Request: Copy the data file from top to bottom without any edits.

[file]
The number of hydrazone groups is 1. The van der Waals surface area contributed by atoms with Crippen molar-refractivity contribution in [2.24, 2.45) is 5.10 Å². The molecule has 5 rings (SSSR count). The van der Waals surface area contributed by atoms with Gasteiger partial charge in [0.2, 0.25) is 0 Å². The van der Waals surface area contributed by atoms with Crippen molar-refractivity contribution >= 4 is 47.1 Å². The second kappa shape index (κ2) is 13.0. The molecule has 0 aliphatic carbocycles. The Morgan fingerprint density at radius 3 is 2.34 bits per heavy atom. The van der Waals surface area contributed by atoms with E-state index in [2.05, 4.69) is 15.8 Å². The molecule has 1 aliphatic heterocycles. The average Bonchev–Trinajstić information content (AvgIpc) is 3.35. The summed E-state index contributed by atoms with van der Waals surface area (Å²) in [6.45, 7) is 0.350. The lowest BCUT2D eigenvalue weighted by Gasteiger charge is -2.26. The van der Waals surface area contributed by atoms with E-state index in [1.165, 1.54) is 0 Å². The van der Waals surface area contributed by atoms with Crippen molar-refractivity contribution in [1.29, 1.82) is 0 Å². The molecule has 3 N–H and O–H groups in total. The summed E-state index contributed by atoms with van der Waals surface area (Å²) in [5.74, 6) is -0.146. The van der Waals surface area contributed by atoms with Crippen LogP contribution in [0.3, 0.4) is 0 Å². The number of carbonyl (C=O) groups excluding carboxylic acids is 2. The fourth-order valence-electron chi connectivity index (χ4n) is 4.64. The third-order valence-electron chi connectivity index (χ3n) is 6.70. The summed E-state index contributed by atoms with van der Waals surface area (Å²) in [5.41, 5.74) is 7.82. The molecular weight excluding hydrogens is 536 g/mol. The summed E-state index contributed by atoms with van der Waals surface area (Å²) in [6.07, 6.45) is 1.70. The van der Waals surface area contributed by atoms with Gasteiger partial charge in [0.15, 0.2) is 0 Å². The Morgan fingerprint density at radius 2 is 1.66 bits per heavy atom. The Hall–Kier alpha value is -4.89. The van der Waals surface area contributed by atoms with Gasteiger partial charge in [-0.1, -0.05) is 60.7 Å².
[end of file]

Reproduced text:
The number of hydrazone groups is 1. The van der Waals surface area contributed by atoms with Crippen molar-refractivity contribution in [2.24, 2.45) is 5.10 Å². The molecule has 5 rings (SSSR count). The van der Waals surface area contributed by atoms with Gasteiger partial charge in [0.2, 0.25) is 0 Å². The van der Waals surface area contributed by atoms with Crippen molar-refractivity contribution >= 4 is 47.1 Å². The second kappa shape index (κ2) is 13.0. The molecule has 0 aliphatic carbocycles. The Morgan fingerprint density at radius 3 is 2.34 bits per heavy atom. The van der Waals surface area contributed by atoms with E-state index in [2.05, 4.69) is 15.8 Å². The molecule has 1 aliphatic heterocycles. The average Bonchev–Trinajstić information content (AvgIpc) is 3.35. The summed E-state index contributed by atoms with van der Waals surface area (Å²) in [6.45, 7) is 0.350. The lowest BCUT2D eigenvalue weighted by Gasteiger charge is -2.26. The van der Waals surface area contributed by atoms with E-state index in [1.165, 1.54) is 0 Å². The van der Waals surface area contributed by atoms with Crippen molar-refractivity contribution in [1.29, 1.82) is 0 Å². The molecule has 3 N–H and O–H groups in total. The summed E-state index contributed by atoms with van der Waals surface area (Å²) in [5.74, 6) is -0.146. The van der Waals surface area contributed by atoms with Crippen LogP contribution in [0.3, 0.4) is 0 Å². The number of carbonyl (C=O) groups excluding carboxylic acids is 2. The fourth-order valence-electron chi connectivity index (χ4n) is 4.64. The third-order valence-electron chi connectivity index (χ3n) is 6.70. The summed E-state index contributed by atoms with van der Waals surface area (Å²) in [5.41, 5.74) is 7.82. The molecular weight excluding hydrogens is 536 g/mol. The summed E-state index contributed by atoms with van der Waals surface area (Å²) in [6.07, 6.45) is 1.70. The van der Waals surface area contributed by atoms with Gasteiger partial charge in [0.15, 0.2) is 0 Å². The Morgan fingerprint density at radius 2 is 1.66 bits per heavy atom. The Hall–Kier alpha value is -4.89. The van der Waals surface area contributed by atoms with Gasteiger partial charge in [-0.1, -0.05) is 60.7 Å².